Introductory Phase. At the end of the first period you will go through an introductory series of exercises outlined in the project-specific instructions. These exercises will initially be described in detail and will be designed to help you learn about the project topic at hand, such as Lego Mindstorms or humanoid robots. Going through each step will also help you gain additional programming experience and learn the programming interfaces to the relevant existing hardware and/or software.
Six supervised lab times are scheduled in the introductory phase. This is intended to help you get off to a good start with the project. You are expected to spend more time on the exercises outside these lab times and finish the introductory phase before the start of the second period!
You should be present during most of the supervised lab times so that the assistant can see your progress. You will also have to demonstrate your solutions to the initial exercises.
Main Phase. In the second period (after exams), you are expected to start with the main phase of the project as defined in the project-specific instructions. There will be a set of milestones or tasks, but you will be encouraged to use your own creativity and imagination to determine how to achieve the desired results. Investigate, explore, and write a lot of code!
In most weeks there will be two four-hour labs in your schedule. The intention here is to ensure that you get the time to work with your project for longer periods of time without interruption. Project assistants will only be present for part of these labs, typically one hour. More information will be given once the final schedule for the second period is officially published.
There will usually also be one two-hour progress report session during which you will discuss your current progress with your project assistant.
Again, you must spend more time on the project outside these lab times! The scheduled lab times only correspond to around half of the total time you should spend. For the remainder of the work you will need to find time outside the schedule.
The following is a rough outline of the project timeline. Details about deadlines and scheduling are discussed later.
|Week 38 (130916-130922)||Project lecture|
|Week 39 (130923-130929)||Project signup in Webreg.|
|Week 40 (130930-131006)||Project groups and assignments are announced.|
|Week 41 (131007-131013)||Introductory phase begins.|
|Week 42 (131014-131020)||Introductory phase week 2.|
|Week 43 (131021-131027)||Final lab in the introductory phase.|
|Week 44 (131028-131103)||Exam period.|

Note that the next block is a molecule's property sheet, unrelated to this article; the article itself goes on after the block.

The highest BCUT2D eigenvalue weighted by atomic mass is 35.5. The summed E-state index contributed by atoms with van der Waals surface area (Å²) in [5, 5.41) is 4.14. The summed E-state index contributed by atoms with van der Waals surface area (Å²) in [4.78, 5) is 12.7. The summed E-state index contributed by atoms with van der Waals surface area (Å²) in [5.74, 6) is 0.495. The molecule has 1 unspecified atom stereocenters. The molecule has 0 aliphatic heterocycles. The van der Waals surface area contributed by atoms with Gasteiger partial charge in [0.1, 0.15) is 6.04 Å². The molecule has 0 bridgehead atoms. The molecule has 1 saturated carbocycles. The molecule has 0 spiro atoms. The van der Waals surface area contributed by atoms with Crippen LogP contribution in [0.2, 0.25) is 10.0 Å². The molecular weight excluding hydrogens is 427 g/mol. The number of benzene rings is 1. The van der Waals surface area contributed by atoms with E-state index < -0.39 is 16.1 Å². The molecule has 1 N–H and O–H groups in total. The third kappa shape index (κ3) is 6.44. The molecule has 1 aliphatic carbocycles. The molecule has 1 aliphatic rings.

|Week 45 (131104-131110)||Main phase begins.|
|Week 46 (131111-131117)||Main phase week 2.|
|Week 47 (131118-131124)||Main phase week 3.|
|Week 48 (131125-131201)||Main phase week 4.|
|Week 49 (131202-131208)||Main phase week 5.|
|Week 50 (131209-131215)||Main phase week 6.|
Possible (but not mandatory) to demonstrate your project.
|Week 51 (131216-131222)||Final polish for the projects.|
Deadline for project demonstrations.
Final presentations in larger sessions.
IDA has a central server running the Subversion version control system. Before the project starts (131008) we will set up accounts for every group on this server.
Version control systems essentially allow you to store and keep track of multiple versions of your code, documents and files. By regularly checking in the current version as you implement new features and resolve bugs, you will be able to:
- Keep track of what has been changed, when, and by whom.
- Retrieve and merge the latest changes checked in by other project members, without manually emailing versions back and forth.
- Provide a specific version of the code to your assistant simply by giving him a revision number, rather than mailing your code.
- Revert to an old version if you realize that you made a bad change, without manually copying versions and getting directories such as "project", "project-old", and "project-really-the-newest".
- See exactly what you have done since last week's progress report.
- ...and so on.
As already stated, we will use Subversion in this course – this is not optional. Follow the version control instructions and check in your code regularly.
While we know some of you will prefer other systems and we would prefer to be able to accommodate these wishes, using the centrally installed Subversion server allows the assistants to access every group's code in the same way and facilitates keeping track of current progress across many project groups.
Throughout the project we expect you to encounter a large variety of problems that need to be solved, with widely varying levels of difficulty. For each problem you need to do your best to strike a good balance between trying to find a solution on your own and asking your assistant for help. If you immediately ask the assistant, you lose an opportunity to practice independent problem solving and to develop your own skills. Therefore you should generally start by discussing within the group, searching the web for information, discussing with other groups, and using whatever other channels are appropriate depending on the problem or question you have. On the other hand, you lose too much valuable time if you spend days trying to solve a single problem on your own, and for some problems (in particular when it comes to unclear instructions) it may be obvious that asking the assistant is better.